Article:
Spring is ramping into summer this week, and with air temperatures jumping to nearly 80 degrees, you may be grabbing your kayak or stand-up paddleboard.
First, put on your personal flotation device — and dress for the water temperature, which in Lake Erie Monday was about 38 degrees.
Since 2010, 631 people have drowned in the Great Lakes, said Bob Pratt, director of education for the Great Lakes Surf Rescue Project. About 85 percent of them are men.
And most drownings happen during this most dangerous time of the year, when frigid water incapacitates people who accidentally fall in.
The U.S. Coast Guard on Saturday suspended the search for a man who reportedly fell off a boat in Sandusky Bay Friday night.
“If you fall into 40-degree water without a life jacket on, your survival is measured in seconds — even if you’re a really good swimmer,” Pratt said
That’s because the body’s instant response to cold water is to gasp.
“This isn’t just a little gasp, like the kind you’d experience if somebody jumped out of a closet and scared you,” says the National Center for Cold Water Safety. It’s a huge gasp that totally fills your lungs… If your head is underwater when you gasp, you will immediately drown, and without the support of a PFD, you will head straight for the bottom.”
Men are less likely to take safety precautions, Pratt said. Hence, more drownings.
He urges kayakers, boaters and paddlers to wear their lifejackets, rather than just have them aboard. He compares lifejackets to seatbelts; you don’t put them on after you’re in a crash.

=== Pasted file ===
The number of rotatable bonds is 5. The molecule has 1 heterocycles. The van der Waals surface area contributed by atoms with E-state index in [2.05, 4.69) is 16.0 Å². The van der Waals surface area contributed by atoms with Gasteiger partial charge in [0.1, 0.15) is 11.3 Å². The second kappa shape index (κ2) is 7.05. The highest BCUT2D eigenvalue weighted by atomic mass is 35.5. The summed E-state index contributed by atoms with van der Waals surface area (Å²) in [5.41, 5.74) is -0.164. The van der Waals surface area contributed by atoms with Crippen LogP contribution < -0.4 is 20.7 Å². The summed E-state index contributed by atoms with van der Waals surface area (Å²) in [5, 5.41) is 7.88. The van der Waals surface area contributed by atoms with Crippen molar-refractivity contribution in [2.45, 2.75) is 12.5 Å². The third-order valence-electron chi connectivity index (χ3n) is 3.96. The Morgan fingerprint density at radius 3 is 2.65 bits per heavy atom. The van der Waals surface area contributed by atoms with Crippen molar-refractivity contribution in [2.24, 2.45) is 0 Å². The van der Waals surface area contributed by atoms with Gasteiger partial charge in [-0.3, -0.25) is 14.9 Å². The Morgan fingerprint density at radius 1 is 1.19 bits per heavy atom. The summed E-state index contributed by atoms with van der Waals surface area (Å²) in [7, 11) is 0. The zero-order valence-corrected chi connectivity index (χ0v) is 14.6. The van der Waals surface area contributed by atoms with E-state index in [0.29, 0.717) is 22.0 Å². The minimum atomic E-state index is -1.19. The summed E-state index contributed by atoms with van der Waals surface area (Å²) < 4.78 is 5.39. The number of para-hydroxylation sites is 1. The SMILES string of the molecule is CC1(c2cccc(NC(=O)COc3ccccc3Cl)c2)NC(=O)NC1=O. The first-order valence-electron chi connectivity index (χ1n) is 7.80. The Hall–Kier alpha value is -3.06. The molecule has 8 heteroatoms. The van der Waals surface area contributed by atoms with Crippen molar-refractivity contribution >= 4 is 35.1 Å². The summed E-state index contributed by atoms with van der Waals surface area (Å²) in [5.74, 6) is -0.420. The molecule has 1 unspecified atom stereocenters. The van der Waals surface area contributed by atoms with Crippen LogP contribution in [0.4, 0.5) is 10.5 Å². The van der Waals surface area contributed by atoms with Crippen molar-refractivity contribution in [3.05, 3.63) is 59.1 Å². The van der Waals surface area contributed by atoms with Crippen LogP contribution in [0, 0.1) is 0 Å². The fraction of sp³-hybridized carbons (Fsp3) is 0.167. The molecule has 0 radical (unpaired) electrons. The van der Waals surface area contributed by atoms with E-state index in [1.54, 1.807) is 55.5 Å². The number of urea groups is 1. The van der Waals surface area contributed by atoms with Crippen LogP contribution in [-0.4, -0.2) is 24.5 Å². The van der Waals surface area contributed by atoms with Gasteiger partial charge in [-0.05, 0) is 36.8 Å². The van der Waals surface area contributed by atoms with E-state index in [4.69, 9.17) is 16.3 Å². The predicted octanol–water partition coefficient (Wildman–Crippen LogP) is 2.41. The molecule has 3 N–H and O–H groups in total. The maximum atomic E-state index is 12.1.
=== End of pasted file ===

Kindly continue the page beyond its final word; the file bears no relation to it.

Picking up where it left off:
A few more tips for the early season from Bill Cochrane, who owns the shop Nalu Stand-up Paddle & Surf.
- Paddle with a partner. There’s strength in numbers
- Always wear your lifejacket and leash. You may need both
- Wear appropriate clothes: a wetsuit.
- Stay close to shore; there aren’t any boats out to help you.
- Have a plan. Tell someone on shore when you leave, who you’re with, where you leave from, and when you plan to be back. Call them when you get back
- Know the direction of the wind, the strength of the current if paddling on a river, and the time of sunset. The wind and current can make a paddle pretty tough and it’s no fun paddling when you can’t see
- If you are planning a paddle on the Cuyahoga (or other river that has freighter traffic) know where those boats are and stay away. They can’t stop and you will lose that battle. Download a marine app to tell you when a freighter’s around.
- Never paddle in conditions beyond your ability . Try new things when the conditions are nice
- Know basic first aid and CPR